From my point of view as a 20 year old, I'm very sorry that I can't back up my generation x's y's z's or whatever &quot;they&quot; call us. I was raised in an old school italian environment where my elders made sure that I was learning more about work than video games. I ran a succesful outdoor maintenance business since I was 16. I am now in the U.S. Air Force, doing runway construction and base maintenance as a heavy equipment operator. I work with some of the laziest people in the entre world. the guys I work with think I'm crazy when I'm out in the heat busting my ass and taking a little pride in my work. When I'm supervising a crew, and a younger Airman tells me he's done with a job or task, before I even go look at it, I ask him, &quot;how do you think it came out? &quot; and &quot;What do you think I'll have to say about your work when I check it?&quot; I love hearing &quot;good enough&quot;, because once they hit me with that, I send them straight back out there. If its only good enough, I don't think its finished. So I'd have to agree with you all on this one. MOST (not all) Younger people these days have the attitude of doing a half-ass job, just enough to get by. It really makes me sick that this is the attitude these kids were raised with. The other thing I noticed is a screwed up welfare system in our country. We are way too spoiled. I had a debate once with someone who told me they're father couldn't find a job. He had no disability and he was only 35 years old. I suggested manual labor or McDonalds, etc. Her comeback was &quot;why would my did go to work at a minimum wage job, when he can make more staying home on welfare!&quot; That proved my point exactly. Most of us are so spoiled that we can't even see it. I think migrant workers that have a choice between busting there ass for $5- a day compared to busting there ass for $60-$120 a day will definetly work hard for there money. They know what it is to not have the luxery's that we are givin freely in the US, and they do not take it for granted. It's sad, but true; America rather take hand-outs then work. I didn't mean to babble on, but I wanted to give you a &quot;younger&quot; perspective of what we see going on. I get going on this, because these people give me a bad rep, and force me to have to proove my self time and time again.<p>----------<br>&quot;guido&quot;<br>David M. Famiglietti
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  #9  
Old 02-27-2000, 10:27 PM
Bobby Bobby is offline
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Join Date: Jan 2000
Location: Central Florida
Posts: 258
This is what happens when we kick GOD out of our schools and tell our children there are no moral absolutes. (above posts) I have said I could of been rich a long time ago if I could of kept all the work that I've had to sell along the way because of sorry help. Worst case I can think of ( It was Wednesday about noon. One of my guys starts looking at his watch. He says pull over. I stop the truck , he says I've made enough today to buy a six pack and a bag of smoke.I need my money. I told him to get with me Friday and left him standing on the side of the road. This is just one of many. I gave up on helpers. I now do low volume/high quality work.By my self. Bobby Ft Lauderdale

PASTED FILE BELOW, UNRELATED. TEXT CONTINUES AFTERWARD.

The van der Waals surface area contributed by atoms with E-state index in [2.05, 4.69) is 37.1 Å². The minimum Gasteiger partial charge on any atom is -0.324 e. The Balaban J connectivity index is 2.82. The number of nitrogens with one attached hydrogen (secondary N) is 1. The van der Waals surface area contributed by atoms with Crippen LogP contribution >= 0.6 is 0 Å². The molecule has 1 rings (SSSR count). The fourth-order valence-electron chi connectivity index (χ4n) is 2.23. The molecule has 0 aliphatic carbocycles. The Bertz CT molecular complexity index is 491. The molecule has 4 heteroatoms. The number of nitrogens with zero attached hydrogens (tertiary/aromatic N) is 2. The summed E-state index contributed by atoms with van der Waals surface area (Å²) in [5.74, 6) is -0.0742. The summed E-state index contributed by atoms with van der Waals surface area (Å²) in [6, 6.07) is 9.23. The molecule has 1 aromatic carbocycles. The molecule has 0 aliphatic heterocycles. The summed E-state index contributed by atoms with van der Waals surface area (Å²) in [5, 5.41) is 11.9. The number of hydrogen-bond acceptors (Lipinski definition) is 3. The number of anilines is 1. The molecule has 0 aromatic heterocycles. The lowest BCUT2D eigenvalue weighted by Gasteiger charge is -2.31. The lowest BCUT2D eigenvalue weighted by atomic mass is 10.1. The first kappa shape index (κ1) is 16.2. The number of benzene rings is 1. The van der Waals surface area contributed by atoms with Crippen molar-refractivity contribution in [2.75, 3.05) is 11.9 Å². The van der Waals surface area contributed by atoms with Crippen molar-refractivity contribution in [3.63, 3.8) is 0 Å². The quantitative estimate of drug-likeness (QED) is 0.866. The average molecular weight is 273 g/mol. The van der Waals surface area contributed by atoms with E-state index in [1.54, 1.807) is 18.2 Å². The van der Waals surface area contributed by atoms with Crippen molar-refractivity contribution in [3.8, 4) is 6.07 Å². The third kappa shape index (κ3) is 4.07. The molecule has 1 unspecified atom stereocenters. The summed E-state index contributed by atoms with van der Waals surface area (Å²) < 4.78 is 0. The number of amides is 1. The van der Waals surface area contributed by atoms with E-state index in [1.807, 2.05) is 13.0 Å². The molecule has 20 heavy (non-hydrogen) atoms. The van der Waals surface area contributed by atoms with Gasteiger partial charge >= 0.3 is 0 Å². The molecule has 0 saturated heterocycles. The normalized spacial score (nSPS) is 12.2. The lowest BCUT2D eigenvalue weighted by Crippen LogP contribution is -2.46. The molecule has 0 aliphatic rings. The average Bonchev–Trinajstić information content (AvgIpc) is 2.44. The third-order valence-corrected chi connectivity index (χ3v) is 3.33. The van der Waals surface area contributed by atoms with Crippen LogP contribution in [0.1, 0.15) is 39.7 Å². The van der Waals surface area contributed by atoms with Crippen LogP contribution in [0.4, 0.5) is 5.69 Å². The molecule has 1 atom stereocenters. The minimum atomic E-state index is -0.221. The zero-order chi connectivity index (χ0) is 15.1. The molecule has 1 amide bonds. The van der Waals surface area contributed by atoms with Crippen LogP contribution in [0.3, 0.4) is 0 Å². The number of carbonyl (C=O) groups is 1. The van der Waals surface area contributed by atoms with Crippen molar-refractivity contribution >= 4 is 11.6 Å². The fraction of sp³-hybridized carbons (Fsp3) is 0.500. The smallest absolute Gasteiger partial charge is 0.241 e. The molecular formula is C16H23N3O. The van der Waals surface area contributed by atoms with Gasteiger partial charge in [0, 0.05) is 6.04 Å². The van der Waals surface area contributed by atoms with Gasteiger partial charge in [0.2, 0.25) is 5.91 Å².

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  #10  
Old 02-28-2000, 02:18 AM
Guido Guido is offline
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Join Date: Feb 2000
Location: North Las Vegas, Nevada
Posts: 2,085
Okay, I'm coming back to ask for trouble. What can we do about the slouches of tommorow? I know I won't let my son sit around and rot his brain on dumb cartoons and video games. When he's old enough he'll be out working around Dad, learning how important it is to take pride and do your best, no matter how stupid the task may be. I read my post(above) a few times now and realized None of us came up with any suggestions to stop this problem. (besides instilling (sp) values in our children and the teen's we can &quot;save&quot; by being a mentor to them. Manual labor and such are classed as undesirable in todays world of computers, I know, but what would the world be, or become for that matter without plumbers, carpenters, all around construction and maintenance men and women. When I was in high school, I had all kinds of Dr.'s, lawyers and fancy schpanzy &quot;business men&quot; (those guys that don't really know what they do every day but they have a fancy titl) but never once did I see an engineer, construction worker, god nows a garbage man would get laughed off the stage. This is telling kids that the only people that do our lines of work are the people who aren't smart enough to hack a &quot;prestigous&quot; job. We all know it's BS. I've seen more people come out of 4 years of college and not have one damn skill that they can do. I'm not downing an education, (especially because I'm pursuing an associates in Construction Technology, and a bachelors in either horticulture or business management (hopefully both)) Some of the smartest people around are the people we learned our trades, and more importantly our work ethics from. And I think we need to push to the youngsters how important &quot;services&quot; are to the places we live. The world would stop dead in its tracks if it weren't for us &quot;dummies&quot;. <p>----------<br>&quot;guido&quot;<br>David M. Famiglietti